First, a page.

Wednesday, November 28, 2012

Costco is not necessarily as cheap as Wal-Mart

People are talking a lot about how Costco treats workers better than Wal-Mart and does well and that it offers a better "big box store model".

I don't know how widespread Costcos are or how many people actually shop there, but I think it's important to recognize that these are not exactly the same shopping experiences. You have to pay a big up-front fee with Costco that you don't with Wal-Mart. And it's different products. Costco let's you buy a lot in bulk. Wal-Mart has some bulk purchase aspects to it, but mostly it just has a whole bunch of cheap stuff.

We were Costco members for two years, but if you're just buying for two it's not the most cost effiective way of shopping. Ten years from now I could see us joining again.

It just makes me wonder: is Costco able to be better to its employees because its actually not as low-cost of a store, it just seems that way because it has a warehouse/wholesale-type feel to it? Everybody's been making a big deal about the differences on the side of labor costs, but there are big differences on the other side of the ledger as well.

Costco is great for salmon, sun-dried tomatoes, and beer. We got our flat-screen there too.


  1. In the NYT article the other day, they specifically mentioned a middle-class clientele, with average family income included and everything. The family size is another important point to bring up, although if you're buying an expensive item like a tv every year, that goes some way in paying back the membership price. Gas, too... I'm not sure how widespread it is, but our local Costco has a gas station that's usually at least $.25 cheaper/gal. than any place near by... if we plan ahead and pretty much just fill up there, it pays for membership pretty well, too.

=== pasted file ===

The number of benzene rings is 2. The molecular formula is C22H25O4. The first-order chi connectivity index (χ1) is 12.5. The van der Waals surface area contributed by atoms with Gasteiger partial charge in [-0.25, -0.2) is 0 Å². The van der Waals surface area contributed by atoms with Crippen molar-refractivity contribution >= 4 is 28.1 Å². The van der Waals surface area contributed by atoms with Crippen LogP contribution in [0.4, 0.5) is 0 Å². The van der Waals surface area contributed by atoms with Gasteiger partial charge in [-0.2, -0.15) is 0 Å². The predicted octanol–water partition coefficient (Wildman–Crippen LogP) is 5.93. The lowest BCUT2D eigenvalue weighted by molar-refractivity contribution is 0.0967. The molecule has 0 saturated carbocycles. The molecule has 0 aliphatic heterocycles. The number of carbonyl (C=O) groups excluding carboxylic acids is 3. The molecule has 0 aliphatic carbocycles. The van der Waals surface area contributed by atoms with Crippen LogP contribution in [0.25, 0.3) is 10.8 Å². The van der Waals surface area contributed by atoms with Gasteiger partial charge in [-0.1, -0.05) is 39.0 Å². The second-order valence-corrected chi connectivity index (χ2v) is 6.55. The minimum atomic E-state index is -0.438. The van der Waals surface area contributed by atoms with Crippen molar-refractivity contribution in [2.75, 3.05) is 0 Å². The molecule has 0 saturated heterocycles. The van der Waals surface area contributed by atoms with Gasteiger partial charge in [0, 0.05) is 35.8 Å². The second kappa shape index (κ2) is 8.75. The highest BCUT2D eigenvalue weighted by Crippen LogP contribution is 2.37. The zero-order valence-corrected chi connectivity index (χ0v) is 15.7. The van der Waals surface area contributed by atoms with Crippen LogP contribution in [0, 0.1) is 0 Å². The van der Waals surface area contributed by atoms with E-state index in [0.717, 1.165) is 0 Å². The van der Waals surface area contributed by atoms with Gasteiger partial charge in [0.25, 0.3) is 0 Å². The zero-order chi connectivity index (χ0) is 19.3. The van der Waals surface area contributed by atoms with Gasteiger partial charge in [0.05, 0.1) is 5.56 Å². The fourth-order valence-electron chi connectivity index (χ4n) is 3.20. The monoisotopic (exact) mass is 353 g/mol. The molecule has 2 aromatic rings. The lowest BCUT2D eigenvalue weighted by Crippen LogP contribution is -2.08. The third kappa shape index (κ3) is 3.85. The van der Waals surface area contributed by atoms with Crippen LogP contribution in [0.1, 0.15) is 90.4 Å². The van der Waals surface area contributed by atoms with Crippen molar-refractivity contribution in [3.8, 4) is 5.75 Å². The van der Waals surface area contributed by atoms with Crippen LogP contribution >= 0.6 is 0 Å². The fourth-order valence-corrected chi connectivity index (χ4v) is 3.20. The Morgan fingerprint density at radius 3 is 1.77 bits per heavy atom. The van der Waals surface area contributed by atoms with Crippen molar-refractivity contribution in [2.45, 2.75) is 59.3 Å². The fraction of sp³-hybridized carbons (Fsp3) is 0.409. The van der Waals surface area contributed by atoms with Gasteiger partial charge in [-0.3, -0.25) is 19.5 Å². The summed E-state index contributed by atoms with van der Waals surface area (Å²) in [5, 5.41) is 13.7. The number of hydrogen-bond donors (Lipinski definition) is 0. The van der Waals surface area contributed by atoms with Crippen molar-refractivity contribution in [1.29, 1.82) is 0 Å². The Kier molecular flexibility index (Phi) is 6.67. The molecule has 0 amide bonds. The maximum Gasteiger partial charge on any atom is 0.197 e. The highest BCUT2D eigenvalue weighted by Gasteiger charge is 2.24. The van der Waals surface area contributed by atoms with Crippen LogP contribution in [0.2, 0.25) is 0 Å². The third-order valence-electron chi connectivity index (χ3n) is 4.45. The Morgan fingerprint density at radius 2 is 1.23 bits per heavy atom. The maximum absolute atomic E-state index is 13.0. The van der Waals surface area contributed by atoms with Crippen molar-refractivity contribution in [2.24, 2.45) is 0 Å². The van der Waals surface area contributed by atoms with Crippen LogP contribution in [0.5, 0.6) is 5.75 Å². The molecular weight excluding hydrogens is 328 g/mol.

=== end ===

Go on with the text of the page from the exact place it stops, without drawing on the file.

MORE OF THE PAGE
I think the NYT article, at least, was clear that the comparison was Costco and Sam's Club, which is a bit more comparable than speaking of Walmart more generally.

  2. If you buy enough, and you have a second person on your account, and you buy the "Executive" membership, you oftentimes can get enough back to pay for most of the card. I don't have an "Executive" membership, because I don't buy enough from Costco, but that's how my dad does it. I split the costs of the cheaper membership with my girlfriend, which makes the upfront cost easier to deal with ($25 a piece). I don't buy a lot of different things from Costco, but there are some things that make it worthwhile to shop there: the price of meat is usually much lower than in other stores (they were selling chicken thighs for something like $1.50 a lb. the other day), for example.

    But, yea, I agree that WalMart and Costco are two different types of stores. I shop at both. Oftentimes, I have to go to a third store to find what I'm looking for (like Whole Foods, which is the only place you'll find more "exotic" items here in San Diego, like calamari, et cetera; unless you go to a specialty store).

  3. Costco = Munger on BOD

    need one say more about the importance of integrity and leadership


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